Wednesday, 5 March 2014

A Night at the Oscars - Dresses worn by the Best Actresses 1929 - 1961

I didn't watch the Oscars... I used to when I was younger and had no children and a job in an office that allowed me to recover during work... I have too little sleep anyway currently, but when I saw this wonderful graph showing the dresses of the wonderful actresses that have won an Academy Awards since 1929, I was curious to find out how the gowns looked like on the photos, and how the ladies were styled...

Douglas Fairbanks presenting the very first Oscar to Janet Gaynor in 1929. Quite simple outfit.

Mary Pickford 1930.

Marie Dressler 1931. I guess back then the award was a rather solemn event, without much publicity.

Helen Hayes 1932.

The top graph is not absolutely correct. In 1935, despite receiving an Academy Award nomination for her performance, Claudette Colbert decided not to attend the ceremony (feeling confident that she would not win) and instead planned to take a cross-country railroad trip. When she was unexpectedly named the winner, studio chief Harry Cohn sent someone to "drag her off" the train (which fortunately had not yet left the station) and take her to the ceremony. Colbert arrived wearing a two-piece traveling suit. The Oscar was given by lovely Shirley Temple.

Bette Davis 1936.

Austrian-born Luise Rainer 1937.

And 1938 Luise Rainer again. Very elegant and simply dress in a typical late 1930s style.
Luise Rinser, born 1910, is still living. She is the oldest still living Academy Award winner and was the first actress to win the Oscar consecutively.

Bette Davis 1939. The feathers forming the neckline of the dress are wonderful, dramatic and  breezy the same. Pictured with Spencer Tracy. 

Vivien Leigh, amazingly beautiful as ever, wore this lovely flowered dress in 1940:

To my surprise, it had cut-outs above the waist. And it was probably red, not grey as pictured in the scheme on top!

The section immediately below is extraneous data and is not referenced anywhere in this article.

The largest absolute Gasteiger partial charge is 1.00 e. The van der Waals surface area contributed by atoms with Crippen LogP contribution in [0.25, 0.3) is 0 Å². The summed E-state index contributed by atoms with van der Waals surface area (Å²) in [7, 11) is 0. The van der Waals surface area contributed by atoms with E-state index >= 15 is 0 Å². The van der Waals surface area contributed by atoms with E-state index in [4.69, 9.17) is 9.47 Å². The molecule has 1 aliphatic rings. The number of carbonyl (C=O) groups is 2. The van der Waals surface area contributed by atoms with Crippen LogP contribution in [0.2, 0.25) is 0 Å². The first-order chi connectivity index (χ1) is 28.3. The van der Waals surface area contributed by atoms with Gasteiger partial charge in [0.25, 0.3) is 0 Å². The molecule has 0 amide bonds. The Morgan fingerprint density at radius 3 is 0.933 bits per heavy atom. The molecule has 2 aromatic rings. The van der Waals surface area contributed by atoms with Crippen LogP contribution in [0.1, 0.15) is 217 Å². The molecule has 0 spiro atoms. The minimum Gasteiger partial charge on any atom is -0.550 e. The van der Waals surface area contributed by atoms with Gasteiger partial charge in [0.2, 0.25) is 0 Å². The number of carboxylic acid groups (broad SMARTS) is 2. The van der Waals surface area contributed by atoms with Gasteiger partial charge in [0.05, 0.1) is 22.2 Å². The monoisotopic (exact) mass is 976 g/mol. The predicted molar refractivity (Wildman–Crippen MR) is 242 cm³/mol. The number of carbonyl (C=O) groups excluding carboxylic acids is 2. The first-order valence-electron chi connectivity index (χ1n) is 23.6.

Ginger Rogers 1941: Swoon, I would have appreciated a kiss by Jimmy Stewart as well...

Joan Fontaine 1942.

Ah, a kiss by super-duper Mr. Cooper himself...
And she is wearing some kind of snood or fascinator, something that looks very much like a Spanish or Mexican mantilla. Quite fashionable those days.

Greer Garson 1943. Simple two-piece suit adorned with lacy ruffles.

Jennifer Jones 1944.

Wearing fur was not yet a gut issue...

Ingrid Bergmann 1945.

By this picture you can say she was rather tall. I guess she was, compared to other actresses, a rather impressive person.

I love her hair. (Here she is talking to Jennifer Jones. Look at the lovely fascinator hat!)

Wonderful photo - I think she was a very kind and natural person.

1946 winner Joan Crawford did not attend to the awards, due to sickness (as she said). But still she knew how to have her scene. Gorgeous robe and nightgown, perfect hairstyle. I wish I looked like this when I'm sick.

War was over, and the dresses became more elegant and fuller.

Olivia de Havilland 1947 (she was Joan Fontaine's sister and would win a second Oscar in 1950). I would die to find a fabric like this with flowers only on one part of the material. Are these printed, painted or embroidered?